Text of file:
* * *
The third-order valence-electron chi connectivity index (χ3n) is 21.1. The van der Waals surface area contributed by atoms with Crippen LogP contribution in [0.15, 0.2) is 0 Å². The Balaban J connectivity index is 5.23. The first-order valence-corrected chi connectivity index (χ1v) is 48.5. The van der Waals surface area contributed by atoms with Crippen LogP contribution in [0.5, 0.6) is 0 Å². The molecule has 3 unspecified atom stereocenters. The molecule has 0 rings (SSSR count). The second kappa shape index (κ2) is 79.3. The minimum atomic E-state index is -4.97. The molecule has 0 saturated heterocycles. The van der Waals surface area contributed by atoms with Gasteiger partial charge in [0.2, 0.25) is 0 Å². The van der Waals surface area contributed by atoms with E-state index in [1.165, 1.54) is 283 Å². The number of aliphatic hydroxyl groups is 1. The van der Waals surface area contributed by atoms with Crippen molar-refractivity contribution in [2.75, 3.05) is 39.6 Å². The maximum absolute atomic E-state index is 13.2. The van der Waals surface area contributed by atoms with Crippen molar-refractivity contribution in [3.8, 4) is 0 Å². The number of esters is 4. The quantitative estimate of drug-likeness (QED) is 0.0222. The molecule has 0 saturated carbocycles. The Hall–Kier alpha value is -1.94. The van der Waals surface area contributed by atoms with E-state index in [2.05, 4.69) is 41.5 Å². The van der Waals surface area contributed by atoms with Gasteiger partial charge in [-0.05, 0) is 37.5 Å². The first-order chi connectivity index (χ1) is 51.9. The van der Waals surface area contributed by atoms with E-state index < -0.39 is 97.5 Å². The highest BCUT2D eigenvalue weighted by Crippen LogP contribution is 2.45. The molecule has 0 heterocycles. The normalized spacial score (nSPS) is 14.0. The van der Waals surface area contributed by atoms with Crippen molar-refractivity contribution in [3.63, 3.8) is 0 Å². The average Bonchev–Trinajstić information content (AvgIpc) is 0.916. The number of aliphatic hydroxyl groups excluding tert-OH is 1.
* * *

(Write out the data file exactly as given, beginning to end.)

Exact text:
The third-order valence-electron chi connectivity index (χ3n) is 21.1. The van der Waals surface area contributed by atoms with Crippen LogP contribution in [0.15, 0.2) is 0 Å². The Balaban J connectivity index is 5.23. The first-order valence-corrected chi connectivity index (χ1v) is 48.5. The van der Waals surface area contributed by atoms with Crippen LogP contribution in [0.5, 0.6) is 0 Å². The molecule has 3 unspecified atom stereocenters. The molecule has 0 rings (SSSR count). The second kappa shape index (κ2) is 79.3. The minimum atomic E-state index is -4.97. The molecule has 0 saturated heterocycles. The van der Waals surface area contributed by atoms with Gasteiger partial charge in [0.2, 0.25) is 0 Å². The van der Waals surface area contributed by atoms with E-state index in [1.165, 1.54) is 283 Å². The number of aliphatic hydroxyl groups is 1. The van der Waals surface area contributed by atoms with Crippen molar-refractivity contribution in [2.75, 3.05) is 39.6 Å². The maximum absolute atomic E-state index is 13.2. The van der Waals surface area contributed by atoms with Crippen molar-refractivity contribution in [3.8, 4) is 0 Å². The number of esters is 4. The quantitative estimate of drug-likeness (QED) is 0.0222. The molecule has 0 saturated carbocycles. The Hall–Kier alpha value is -1.94. The van der Waals surface area contributed by atoms with E-state index in [2.05, 4.69) is 41.5 Å². The van der Waals surface area contributed by atoms with Gasteiger partial charge in [-0.05, 0) is 37.5 Å². The first-order chi connectivity index (χ1) is 51.9. The van der Waals surface area contributed by atoms with E-state index < -0.39 is 97.5 Å². The highest BCUT2D eigenvalue weighted by Crippen LogP contribution is 2.45. The molecule has 0 heterocycles. The normalized spacial score (nSPS) is 14.0. The van der Waals surface area contributed by atoms with Crippen molar-refractivity contribution in [3.63, 3.8) is 0 Å². The average Bonchev–Trinajstić information content (AvgIpc) is 0.916. The number of aliphatic hydroxyl groups excluding tert-OH is 1.